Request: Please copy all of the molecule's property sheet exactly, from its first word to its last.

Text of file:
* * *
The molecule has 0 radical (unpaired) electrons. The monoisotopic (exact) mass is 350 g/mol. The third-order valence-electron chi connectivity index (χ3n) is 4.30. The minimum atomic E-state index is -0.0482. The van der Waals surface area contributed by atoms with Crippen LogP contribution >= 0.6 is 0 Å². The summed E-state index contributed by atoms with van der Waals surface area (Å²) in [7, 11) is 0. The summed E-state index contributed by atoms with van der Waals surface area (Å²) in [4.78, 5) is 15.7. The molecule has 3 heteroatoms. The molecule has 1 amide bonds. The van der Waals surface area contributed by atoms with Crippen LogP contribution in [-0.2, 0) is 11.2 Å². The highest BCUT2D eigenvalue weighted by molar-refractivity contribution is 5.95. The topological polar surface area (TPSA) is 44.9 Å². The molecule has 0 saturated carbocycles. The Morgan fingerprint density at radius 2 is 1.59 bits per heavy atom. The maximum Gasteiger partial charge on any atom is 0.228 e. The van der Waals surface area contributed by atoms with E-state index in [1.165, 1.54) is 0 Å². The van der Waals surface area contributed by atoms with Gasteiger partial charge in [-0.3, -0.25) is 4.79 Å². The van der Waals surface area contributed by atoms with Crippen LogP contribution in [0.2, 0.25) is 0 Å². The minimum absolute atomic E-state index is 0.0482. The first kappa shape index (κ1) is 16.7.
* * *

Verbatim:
The molecule has 0 radical (unpaired) electrons. The monoisotopic (exact) mass is 350 g/mol. The third-order valence-electron chi connectivity index (χ3n) is 4.30. The minimum atomic E-state index is -0.0482. The van der Waals surface area contributed by atoms with Crippen LogP contribution >= 0.6 is 0 Å². The summed E-state index contributed by atoms with van der Waals surface area (Å²) in [7, 11) is 0. The summed E-state index contributed by atoms with van der Waals surface area (Å²) in [4.78, 5) is 15.7. The molecule has 3 heteroatoms. The molecule has 1 amide bonds. The van der Waals surface area contributed by atoms with Crippen LogP contribution in [-0.2, 0) is 11.2 Å². The highest BCUT2D eigenvalue weighted by molar-refractivity contribution is 5.95. The topological polar surface area (TPSA) is 44.9 Å². The molecule has 0 saturated carbocycles. The Morgan fingerprint density at radius 2 is 1.59 bits per heavy atom. The maximum Gasteiger partial charge on any atom is 0.228 e. The van der Waals surface area contributed by atoms with E-state index in [1.165, 1.54) is 0 Å². The van der Waals surface area contributed by atoms with Gasteiger partial charge in [-0.3, -0.25) is 4.79 Å². The van der Waals surface area contributed by atoms with Crippen LogP contribution in [0.2, 0.25) is 0 Å². The minimum absolute atomic E-state index is 0.0482. The first kappa shape index (κ1) is 16.7.